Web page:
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Solid Waste Management

Waste collecting

Waste is a universal and highly visible phenomenon. The perspectives towards solid waste are often contradictory: While by affluent societies it is often considered plainly as garbage or an environmental problem, in many cities in Africa and other developing countries it is an important and flexible source of income for the large part of urban population and provides raw material to many sectors of economy. Waste collectors form a vital part of the economy in nearly every city of the developing world. Operating on the streets, curb-sides and dumps, this group of people collect, sort, clean, recycle and sell material thrown away by others, therefore contributing to public health, sanitation and environmental sustainability. According to estimates, “about 1 per cent of the urban population – at least 15 million people – survive by salvaging recyclables from waste”, in the developing world. Practical Action are working with some of the poorest communities to safely and securely improve their waste management and collection methods. This brings improvements to the health of the slum dwelling families and the creation of safer healthier places to live and work. Our approach on waste-related work is similar to that in other infrastructure and services. It falls into four areas:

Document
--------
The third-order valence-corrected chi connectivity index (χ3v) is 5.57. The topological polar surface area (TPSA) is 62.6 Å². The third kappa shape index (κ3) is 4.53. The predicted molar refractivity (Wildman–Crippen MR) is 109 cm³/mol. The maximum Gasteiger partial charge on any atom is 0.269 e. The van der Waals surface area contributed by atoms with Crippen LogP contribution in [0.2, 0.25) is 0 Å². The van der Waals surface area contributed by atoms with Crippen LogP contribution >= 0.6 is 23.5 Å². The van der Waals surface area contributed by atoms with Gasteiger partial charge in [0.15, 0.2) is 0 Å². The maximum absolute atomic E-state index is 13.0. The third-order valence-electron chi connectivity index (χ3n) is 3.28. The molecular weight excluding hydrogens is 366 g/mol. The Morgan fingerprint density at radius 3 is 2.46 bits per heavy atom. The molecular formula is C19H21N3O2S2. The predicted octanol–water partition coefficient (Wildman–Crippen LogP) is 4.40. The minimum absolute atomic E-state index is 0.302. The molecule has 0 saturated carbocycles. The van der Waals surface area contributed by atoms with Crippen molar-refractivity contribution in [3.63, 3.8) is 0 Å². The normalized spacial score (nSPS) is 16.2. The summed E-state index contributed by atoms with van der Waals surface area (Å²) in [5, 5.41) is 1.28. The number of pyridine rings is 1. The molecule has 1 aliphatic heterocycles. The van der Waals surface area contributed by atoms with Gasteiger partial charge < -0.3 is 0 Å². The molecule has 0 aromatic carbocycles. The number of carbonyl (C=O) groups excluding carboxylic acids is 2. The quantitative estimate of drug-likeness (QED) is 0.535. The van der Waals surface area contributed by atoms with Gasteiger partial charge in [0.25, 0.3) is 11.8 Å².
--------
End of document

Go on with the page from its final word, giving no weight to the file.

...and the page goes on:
1. 1. Working towards improving service provision in slum, peri urban and low income areas. This involves making arrangements for waste collection through organising communities or influencing municipalities and private sector. We expect that the social outcome of this provision, if done at scale, is improved health and a cleaner living environment.

  2. 2. We encourage income and employment creation from waste related activities and promote decent, safer work for the poor. This can often be combined with the provision of services in their own areas, or other areas where the income potential may be better. This is also supported by introducing innovative approaches and better technologies for waste reduction, recycling and reuse.

  3. 3. We directly support the development of better technologies, knowledge, innovation and communication for all the actors in waste management. This can be done in a number of ways, for example by encouraging research organisations to focus on topics which benefit the poor, promoting mutual learning and enhancing abilities of self analysis and learning.

  4. 4. We influence national and global policies in waste management in favour of poor men and women. We promote successful models and lobby for better practices globally.